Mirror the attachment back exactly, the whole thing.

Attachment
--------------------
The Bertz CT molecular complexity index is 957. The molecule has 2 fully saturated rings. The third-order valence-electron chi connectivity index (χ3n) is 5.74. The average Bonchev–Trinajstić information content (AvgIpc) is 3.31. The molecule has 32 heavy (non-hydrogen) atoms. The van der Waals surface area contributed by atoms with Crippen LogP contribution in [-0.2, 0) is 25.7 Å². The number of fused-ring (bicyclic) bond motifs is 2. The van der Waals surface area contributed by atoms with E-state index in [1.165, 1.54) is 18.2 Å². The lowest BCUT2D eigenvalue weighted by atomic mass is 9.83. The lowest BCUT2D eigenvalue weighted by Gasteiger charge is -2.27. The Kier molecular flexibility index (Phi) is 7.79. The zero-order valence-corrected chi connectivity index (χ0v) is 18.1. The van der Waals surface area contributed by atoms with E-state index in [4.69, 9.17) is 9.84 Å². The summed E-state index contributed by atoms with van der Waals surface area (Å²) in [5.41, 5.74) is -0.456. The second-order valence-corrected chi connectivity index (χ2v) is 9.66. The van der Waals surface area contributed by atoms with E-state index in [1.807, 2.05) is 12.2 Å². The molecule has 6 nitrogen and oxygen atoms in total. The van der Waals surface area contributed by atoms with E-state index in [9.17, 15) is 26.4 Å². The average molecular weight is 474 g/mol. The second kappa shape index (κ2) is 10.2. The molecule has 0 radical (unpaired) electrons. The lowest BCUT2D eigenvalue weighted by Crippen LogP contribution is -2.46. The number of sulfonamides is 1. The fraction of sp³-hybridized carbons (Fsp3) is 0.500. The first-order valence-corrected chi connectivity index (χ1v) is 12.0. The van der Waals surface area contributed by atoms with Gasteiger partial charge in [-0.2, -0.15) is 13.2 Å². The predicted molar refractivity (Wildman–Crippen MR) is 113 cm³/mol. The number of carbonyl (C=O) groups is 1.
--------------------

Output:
The Bertz CT molecular complexity index is 957. The molecule has 2 fully saturated rings. The third-order valence-electron chi connectivity index (χ3n) is 5.74. The average Bonchev–Trinajstić information content (AvgIpc) is 3.31. The molecule has 32 heavy (non-hydrogen) atoms. The van der Waals surface area contributed by atoms with Crippen LogP contribution in [-0.2, 0) is 25.7 Å². The number of fused-ring (bicyclic) bond motifs is 2. The van der Waals surface area contributed by atoms with E-state index in [1.165, 1.54) is 18.2 Å². The lowest BCUT2D eigenvalue weighted by atomic mass is 9.83. The lowest BCUT2D eigenvalue weighted by Gasteiger charge is -2.27. The Kier molecular flexibility index (Phi) is 7.79. The zero-order valence-corrected chi connectivity index (χ0v) is 18.1. The van der Waals surface area contributed by atoms with E-state index in [4.69, 9.17) is 9.84 Å². The summed E-state index contributed by atoms with van der Waals surface area (Å²) in [5.41, 5.74) is -0.456. The second-order valence-corrected chi connectivity index (χ2v) is 9.66. The van der Waals surface area contributed by atoms with E-state index in [1.807, 2.05) is 12.2 Å². The molecule has 6 nitrogen and oxygen atoms in total. The van der Waals surface area contributed by atoms with E-state index in [9.17, 15) is 26.4 Å². The average molecular weight is 474 g/mol. The second kappa shape index (κ2) is 10.2. The molecule has 0 radical (unpaired) electrons. The lowest BCUT2D eigenvalue weighted by Crippen LogP contribution is -2.46. The number of sulfonamides is 1. The fraction of sp³-hybridized carbons (Fsp3) is 0.500. The first-order valence-corrected chi connectivity index (χ1v) is 12.0. The van der Waals surface area contributed by atoms with Gasteiger partial charge in [-0.2, -0.15) is 13.2 Å². The predicted molar refractivity (Wildman–Crippen MR) is 113 cm³/mol. The number of carbonyl (C=O) groups is 1.